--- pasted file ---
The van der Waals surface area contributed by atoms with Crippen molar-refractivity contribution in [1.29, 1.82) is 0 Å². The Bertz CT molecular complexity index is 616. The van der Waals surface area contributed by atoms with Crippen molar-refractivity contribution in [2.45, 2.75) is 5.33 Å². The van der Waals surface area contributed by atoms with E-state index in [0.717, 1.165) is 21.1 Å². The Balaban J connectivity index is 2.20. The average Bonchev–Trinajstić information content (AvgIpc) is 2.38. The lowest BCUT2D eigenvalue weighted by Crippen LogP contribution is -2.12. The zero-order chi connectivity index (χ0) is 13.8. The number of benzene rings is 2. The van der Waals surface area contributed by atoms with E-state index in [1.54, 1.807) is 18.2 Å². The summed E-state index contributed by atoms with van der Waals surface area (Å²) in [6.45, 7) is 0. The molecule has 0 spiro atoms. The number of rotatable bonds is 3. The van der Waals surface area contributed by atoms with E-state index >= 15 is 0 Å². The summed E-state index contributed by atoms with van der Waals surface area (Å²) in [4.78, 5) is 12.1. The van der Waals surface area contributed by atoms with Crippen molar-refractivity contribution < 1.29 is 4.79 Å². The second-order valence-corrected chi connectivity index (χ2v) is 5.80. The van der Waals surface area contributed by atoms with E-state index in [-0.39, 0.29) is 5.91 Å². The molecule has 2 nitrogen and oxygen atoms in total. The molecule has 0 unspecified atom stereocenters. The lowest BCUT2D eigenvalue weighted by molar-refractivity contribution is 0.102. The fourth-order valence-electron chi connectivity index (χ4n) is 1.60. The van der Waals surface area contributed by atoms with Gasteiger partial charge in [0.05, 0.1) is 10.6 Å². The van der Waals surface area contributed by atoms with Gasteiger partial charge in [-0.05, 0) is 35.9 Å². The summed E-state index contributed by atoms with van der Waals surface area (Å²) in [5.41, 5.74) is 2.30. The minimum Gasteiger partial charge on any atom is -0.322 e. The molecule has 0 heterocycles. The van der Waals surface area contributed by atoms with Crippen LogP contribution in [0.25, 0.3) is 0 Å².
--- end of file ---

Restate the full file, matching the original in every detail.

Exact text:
The van der Waals surface area contributed by atoms with Crippen molar-refractivity contribution in [1.29, 1.82) is 0 Å². The Bertz CT molecular complexity index is 616. The van der Waals surface area contributed by atoms with Crippen molar-refractivity contribution in [2.45, 2.75) is 5.33 Å². The van der Waals surface area contributed by atoms with E-state index in [0.717, 1.165) is 21.1 Å². The Balaban J connectivity index is 2.20. The average Bonchev–Trinajstić information content (AvgIpc) is 2.38. The lowest BCUT2D eigenvalue weighted by Crippen LogP contribution is -2.12. The zero-order chi connectivity index (χ0) is 13.8. The number of benzene rings is 2. The van der Waals surface area contributed by atoms with E-state index in [1.54, 1.807) is 18.2 Å². The summed E-state index contributed by atoms with van der Waals surface area (Å²) in [6.45, 7) is 0. The molecule has 0 spiro atoms. The number of rotatable bonds is 3. The van der Waals surface area contributed by atoms with E-state index >= 15 is 0 Å². The summed E-state index contributed by atoms with van der Waals surface area (Å²) in [4.78, 5) is 12.1. The van der Waals surface area contributed by atoms with Crippen molar-refractivity contribution < 1.29 is 4.79 Å². The second-order valence-corrected chi connectivity index (χ2v) is 5.80. The van der Waals surface area contributed by atoms with E-state index in [-0.39, 0.29) is 5.91 Å². The molecule has 2 nitrogen and oxygen atoms in total. The molecule has 0 unspecified atom stereocenters. The lowest BCUT2D eigenvalue weighted by molar-refractivity contribution is 0.102. The fourth-order valence-electron chi connectivity index (χ4n) is 1.60. The van der Waals surface area contributed by atoms with Gasteiger partial charge in [0.05, 0.1) is 10.6 Å². The van der Waals surface area contributed by atoms with Gasteiger partial charge in [-0.05, 0) is 35.9 Å². The summed E-state index contributed by atoms with van der Waals surface area (Å²) in [5.41, 5.74) is 2.30. The minimum Gasteiger partial charge on any atom is -0.322 e. The molecule has 0 heterocycles. The van der Waals surface area contributed by atoms with Crippen LogP contribution in [0.25, 0.3) is 0 Å².